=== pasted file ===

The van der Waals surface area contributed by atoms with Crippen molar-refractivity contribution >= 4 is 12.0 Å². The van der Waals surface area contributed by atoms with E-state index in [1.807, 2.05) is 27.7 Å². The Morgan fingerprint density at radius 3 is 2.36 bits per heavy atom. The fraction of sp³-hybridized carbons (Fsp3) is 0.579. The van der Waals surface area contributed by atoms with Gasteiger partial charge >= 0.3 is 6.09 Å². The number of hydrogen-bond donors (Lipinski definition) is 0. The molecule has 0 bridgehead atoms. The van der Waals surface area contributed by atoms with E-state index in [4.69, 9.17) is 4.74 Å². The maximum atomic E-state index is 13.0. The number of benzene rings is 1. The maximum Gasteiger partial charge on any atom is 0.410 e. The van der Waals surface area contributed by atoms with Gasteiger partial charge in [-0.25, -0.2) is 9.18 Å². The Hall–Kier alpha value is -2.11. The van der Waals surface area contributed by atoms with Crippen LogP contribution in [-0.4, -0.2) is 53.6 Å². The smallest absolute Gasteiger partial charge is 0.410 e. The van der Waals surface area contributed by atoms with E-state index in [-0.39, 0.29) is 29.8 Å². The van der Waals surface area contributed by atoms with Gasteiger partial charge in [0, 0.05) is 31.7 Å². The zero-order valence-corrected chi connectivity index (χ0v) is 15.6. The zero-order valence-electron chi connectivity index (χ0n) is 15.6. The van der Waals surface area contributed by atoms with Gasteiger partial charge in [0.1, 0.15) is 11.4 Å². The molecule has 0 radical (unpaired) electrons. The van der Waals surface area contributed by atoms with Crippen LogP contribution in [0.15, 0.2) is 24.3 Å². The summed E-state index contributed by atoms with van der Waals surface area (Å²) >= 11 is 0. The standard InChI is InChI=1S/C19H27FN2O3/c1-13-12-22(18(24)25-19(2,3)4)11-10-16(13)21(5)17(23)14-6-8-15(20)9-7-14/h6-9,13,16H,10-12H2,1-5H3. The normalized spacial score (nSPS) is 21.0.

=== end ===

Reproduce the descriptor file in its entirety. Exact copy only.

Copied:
The van der Waals surface area contributed by atoms with Crippen molar-refractivity contribution >= 4 is 12.0 Å². The van der Waals surface area contributed by atoms with E-state index in [1.807, 2.05) is 27.7 Å². The Morgan fingerprint density at radius 3 is 2.36 bits per heavy atom. The fraction of sp³-hybridized carbons (Fsp3) is 0.579. The van der Waals surface area contributed by atoms with Gasteiger partial charge >= 0.3 is 6.09 Å². The number of hydrogen-bond donors (Lipinski definition) is 0. The molecule has 0 bridgehead atoms. The van der Waals surface area contributed by atoms with E-state index in [4.69, 9.17) is 4.74 Å². The maximum atomic E-state index is 13.0. The number of benzene rings is 1. The maximum Gasteiger partial charge on any atom is 0.410 e. The van der Waals surface area contributed by atoms with Gasteiger partial charge in [-0.25, -0.2) is 9.18 Å². The Hall–Kier alpha value is -2.11. The van der Waals surface area contributed by atoms with Crippen LogP contribution in [-0.4, -0.2) is 53.6 Å². The smallest absolute Gasteiger partial charge is 0.410 e. The van der Waals surface area contributed by atoms with E-state index in [-0.39, 0.29) is 29.8 Å². The van der Waals surface area contributed by atoms with Gasteiger partial charge in [0, 0.05) is 31.7 Å². The zero-order valence-corrected chi connectivity index (χ0v) is 15.6. The zero-order valence-electron chi connectivity index (χ0n) is 15.6. The van der Waals surface area contributed by atoms with Gasteiger partial charge in [0.1, 0.15) is 11.4 Å². The molecule has 0 radical (unpaired) electrons. The van der Waals surface area contributed by atoms with Crippen LogP contribution in [0.15, 0.2) is 24.3 Å². The summed E-state index contributed by atoms with van der Waals surface area (Å²) >= 11 is 0. The standard InChI is InChI=1S/C19H27FN2O3/c1-13-12-22(18(24)25-19(2,3)4)11-10-16(13)21(5)17(23)14-6-8-15(20)9-7-14/h6-9,13,16H,10-12H2,1-5H3. The normalized spacial score (nSPS) is 21.0.